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SPOTLIGHT: Things falls apart at Custodian Board amid fraud allegations over departed Asians properties 

Mr George William Bizibu, executive secretary of the Departed Asians Property Custodian Board appearing before COSASE on July 16, 2019. (PHOTO/File)

KAMPALA – When President Idi Amin expelled all individuals of Asian origin from Uganda in 1972, they left behind various properties which included businesses, stock and real estate.

For some time, the properties remained in limbo until government established the Expropriated Properties Act. Under this Act, all properties that were left behind by the Asians were vested in the government of Uganda under the authority and management of Departed Asians Property Custodian Board (DAPCB).

The Board members include Finance Minister Matia Kasaija, Lands Minister Betty Amongi, Attorney General William Byaruhanga, State Minister for Local Government Jenifer Namuyangu, State Minister for Industry and Cooperatives, Mr Michael Werikhe, Gen Salim Saleh who is a “co-opted member”.

According to Section 5 (1) of the Assets of Departed Asians Act mandates the board to sit at least once every month.

However, it has emerged that failure by the board members to meet has over the years facilitated a lot of fraud at DAPCB where hundreds of properties have been stolen.  An Auditor General’s report has raised accountability queries at the Custodian Board such as theft of public funds through fictitious compensations of up to Shs1.7b, double allocation of properties, forged land titles, sale of assets without proper valuation, missing documents among other illegalities.

The February 2011-March 2016 report of the Auditor General, Mr John Muwanga, revealed that the Board chaired by the Finance Minister failed to maintain proper books of account and annual financial statements were not prepared. In the result, it took Auditor General 15 years to audit the Custodian Board activities.

In the process, billions of shillings in tax payers’ money was misappropriated. The Auditor General’s report for instance, shows that Shs50.2m cash was not banked and lacked accountability documents at the time of audit. Another Shs15.2m was receipted as cash received but could not be traced in the bank statement. Also about Shs500m was spent directly from the collection account without authority of the Board.

“It was also noted that Shs292.3m was withdrawn from the bank without explanation as to the nature and purpose of the payments… these actions are not in accordance with best practices in financial management… [inquiry into the use of these funds should be instituted],” the AG report reads in part.

At the same several properties in prime areas of Kampala that are in the records of DAPCB were dubiously acquired or registered in the names of other people. The Auditor General inspected 139 properties in Jinja Municipal Council and found that the Board did appoint qualified professionals to value the properties. There was also no complete list of tenants and properties. The AG also discovered cases of duplicated allocation of properties, abandoned properties, irregular disposal of properties, arrears of ground rent and unscrupulous property managers. He says these irregularities have resulted into the loss of government properties.   Other properties in prime areas of Kampala that are in the records of DAPCB but dubiously acquired or registered in the names of other people include; Plot 20 Parliament Avenue; Plot 3 Market Street; Plots 6, 8, 10 and 12 Namirembe Road; Plot 14 A George Street; and Plot 7 Bombo road.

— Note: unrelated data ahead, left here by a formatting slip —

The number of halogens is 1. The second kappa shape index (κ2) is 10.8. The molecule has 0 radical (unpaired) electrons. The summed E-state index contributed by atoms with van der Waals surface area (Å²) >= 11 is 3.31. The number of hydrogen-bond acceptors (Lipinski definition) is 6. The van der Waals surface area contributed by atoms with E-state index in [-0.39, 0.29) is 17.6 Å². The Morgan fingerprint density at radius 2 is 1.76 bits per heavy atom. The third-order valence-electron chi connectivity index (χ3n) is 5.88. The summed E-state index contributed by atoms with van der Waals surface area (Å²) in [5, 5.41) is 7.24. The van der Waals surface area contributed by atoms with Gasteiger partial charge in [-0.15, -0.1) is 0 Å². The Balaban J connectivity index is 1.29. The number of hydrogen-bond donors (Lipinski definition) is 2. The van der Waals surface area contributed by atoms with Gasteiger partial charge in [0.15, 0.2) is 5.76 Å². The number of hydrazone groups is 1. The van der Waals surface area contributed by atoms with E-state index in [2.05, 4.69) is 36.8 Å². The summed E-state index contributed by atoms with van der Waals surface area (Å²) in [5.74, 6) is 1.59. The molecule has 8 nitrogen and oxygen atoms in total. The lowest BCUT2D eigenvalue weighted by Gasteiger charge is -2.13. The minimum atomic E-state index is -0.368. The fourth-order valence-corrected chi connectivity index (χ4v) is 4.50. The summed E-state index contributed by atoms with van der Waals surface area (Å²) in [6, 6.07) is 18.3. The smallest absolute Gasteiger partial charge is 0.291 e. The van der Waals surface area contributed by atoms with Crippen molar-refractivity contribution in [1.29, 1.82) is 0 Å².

A select task force by the parliamentary Committee on Commission, Statutory Authorities and State Enterprises (COSASE) is investigating circumstances under which departed Asians properties that were fully compensated for by government ended up in hands of individuals and companies.

The board chaired by Finance Minister Matia Kasaija claims unspecified amount of money was paid to undisclosed claimants for properties which were sold by the Custodian Board prior to receiving repossession claims by original owners.

The MPs have challenged the Custodian Board to publish a list of the beneficiaries to confirm whether they did not pay ghost claimants.

While appearing before COSASE last week, the executive secretary of the Departed Asians Property Custodian Board (DAPCB), Mr George William Bizibu, admitted the accountability queries when questioned by MPs. During the interface with the MPs, Mr Bizibu who has been at the helm of the DAPCB for about two years, said the board does not have information on the current ownership of several plots despite the records indicating that they were compensated by the government.

However, the MPs accused Mr Bizibu of trying to trying to cover up senior government officials accused of grabbing the Asian properties.

They singled out while his list claimed the Custodian Board owned Plot 24 along Kampala Road yet a court ruling had indicated that it belongs to businessman Sudhir Ruparelia. In 2012, Justice Joseph Murangira of the High Court Land Division ruled against Custodian Board and made it clear that DAPCB was not the owner of Plot 24 along Kampala Road. The claim to this plot according to the court was “made and created without jurisdiction, irregularly, unlawfully, illegally and therefore, it’s a nullity.”

“We are giving you Mr Bizibu and your team three weeks to submit a status report on all the properties whose current occupants you do not know and submit it to this Committee,” said Task Force chairman Ibrahim Kasozi.

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